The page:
Series Volume Series Issue Edition
ISSN 2072-4292 ISBN Medium
Area Expedition Conference
Notes Approved no
Call Number GFZ @ kyba @ Serial 1996
Permanent link to this record
 

 
Author Xu, Y.; Knudby, A.; Côté-Lussier, C.
Title Mapping ambient light at night using field observations and high-resolution remote sensing imagery for studies of urban environments Type Journal Article
Year 2018 Publication Building and Environment Abbreviated Journal Building and Environment
Volume 145 Issue Pages 104-114
Keywords (down) Remote Sensing
Abstract Artificial lighting allows for a variety of activities to take place in the absence of sunlight, but also has an increasingly recognized range of negative social and health-related effects. For studies of urban ambient light at night (ALN), objective and standardized data on the amount of ALN experienced by people is often unavailable at the necessary intra-urban spatial scale. In this paper, we outline options for producing such data through (1) field observations acquired with a luminance meter mounted on a vehicle, (2) a 1-m resolution image mosaic produced from a dedicated aerial survey, and (3) a 50-m resolution image taken from the International Space Station. We produce two remote sensing-derived maps of ALN for a large urban area in Canada, and compare their spatial detail to the World Atlas of Artificial Night Sky Brightness, a publicly available alternative data source. Convergent validity with field observations suggests that both mapping approaches can be used to quantify the amount of light humans are exposed to at night, at different locations across a large urban area, and may thus aid in further studying the varied effects of artificial nighttime lighting.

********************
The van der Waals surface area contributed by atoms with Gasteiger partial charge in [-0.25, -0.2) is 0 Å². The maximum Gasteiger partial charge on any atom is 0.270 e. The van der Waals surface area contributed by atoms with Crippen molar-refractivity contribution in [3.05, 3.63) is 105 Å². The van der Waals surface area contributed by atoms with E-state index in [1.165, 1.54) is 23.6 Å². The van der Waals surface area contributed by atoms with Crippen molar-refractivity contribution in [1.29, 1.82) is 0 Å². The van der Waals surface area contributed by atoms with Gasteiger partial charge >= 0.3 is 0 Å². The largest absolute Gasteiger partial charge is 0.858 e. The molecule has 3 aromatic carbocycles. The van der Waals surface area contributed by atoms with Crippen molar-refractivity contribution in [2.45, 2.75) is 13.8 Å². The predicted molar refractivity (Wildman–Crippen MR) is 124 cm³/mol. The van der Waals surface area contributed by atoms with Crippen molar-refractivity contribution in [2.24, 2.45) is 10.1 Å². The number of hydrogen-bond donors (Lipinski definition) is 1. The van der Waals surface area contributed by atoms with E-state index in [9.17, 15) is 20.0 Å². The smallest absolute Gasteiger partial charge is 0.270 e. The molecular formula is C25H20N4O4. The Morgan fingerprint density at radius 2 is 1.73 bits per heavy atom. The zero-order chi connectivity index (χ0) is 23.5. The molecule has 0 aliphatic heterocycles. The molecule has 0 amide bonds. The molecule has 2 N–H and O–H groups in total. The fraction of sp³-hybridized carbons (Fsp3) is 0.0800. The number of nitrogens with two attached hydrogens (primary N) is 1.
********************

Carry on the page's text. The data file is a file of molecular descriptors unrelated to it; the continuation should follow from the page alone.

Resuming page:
Address
Corporate Author Thesis
Publisher Place of Publication Editor
Language Summary Language Original Title
Series Editor Series Title Abbreviated Series Title
Series Volume Series Issue Edition
ISSN 0360-1323 ISBN Medium
Area Expedition Conference
Notes Approved no
Call Number GFZ @ kyba @ Serial 1998
Permanent link to this record
 

 
Author Ma, T.
Title Quantitative Responses of Satellite-Derived Nighttime Lighting Signals to Anthropogenic Land-Use and Land-Cover Changes across China Type Journal Article
Year 2018 Publication Remote Sensing Abbreviated Journal Remote Sensing
Volume 10 Issue 9 Pages 1447
Keywords (down) Remote Sensing